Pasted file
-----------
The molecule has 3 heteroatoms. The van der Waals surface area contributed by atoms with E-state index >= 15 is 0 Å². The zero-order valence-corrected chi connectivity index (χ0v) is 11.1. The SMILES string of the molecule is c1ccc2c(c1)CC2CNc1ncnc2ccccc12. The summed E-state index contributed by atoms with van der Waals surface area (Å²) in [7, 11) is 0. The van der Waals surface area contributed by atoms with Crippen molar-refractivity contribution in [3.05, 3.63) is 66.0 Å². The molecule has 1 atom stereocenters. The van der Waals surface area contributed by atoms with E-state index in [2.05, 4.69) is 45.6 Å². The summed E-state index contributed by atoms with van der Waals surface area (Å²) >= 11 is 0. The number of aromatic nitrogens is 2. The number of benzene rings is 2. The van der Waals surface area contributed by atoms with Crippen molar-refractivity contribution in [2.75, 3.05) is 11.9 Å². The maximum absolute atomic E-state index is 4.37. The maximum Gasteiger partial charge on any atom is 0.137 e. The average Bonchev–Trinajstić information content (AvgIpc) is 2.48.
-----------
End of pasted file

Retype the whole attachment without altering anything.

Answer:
The molecule has 3 heteroatoms. The van der Waals surface area contributed by atoms with E-state index >= 15 is 0 Å². The zero-order valence-corrected chi connectivity index (χ0v) is 11.1. The SMILES string of the molecule is c1ccc2c(c1)CC2CNc1ncnc2ccccc12. The summed E-state index contributed by atoms with van der Waals surface area (Å²) in [7, 11) is 0. The van der Waals surface area contributed by atoms with Crippen molar-refractivity contribution in [3.05, 3.63) is 66.0 Å². The molecule has 1 atom stereocenters. The van der Waals surface area contributed by atoms with E-state index in [2.05, 4.69) is 45.6 Å². The summed E-state index contributed by atoms with van der Waals surface area (Å²) >= 11 is 0. The number of aromatic nitrogens is 2. The number of benzene rings is 2. The van der Waals surface area contributed by atoms with Crippen molar-refractivity contribution in [2.75, 3.05) is 11.9 Å². The maximum absolute atomic E-state index is 4.37. The maximum Gasteiger partial charge on any atom is 0.137 e. The average Bonchev–Trinajstić information content (AvgIpc) is 2.48.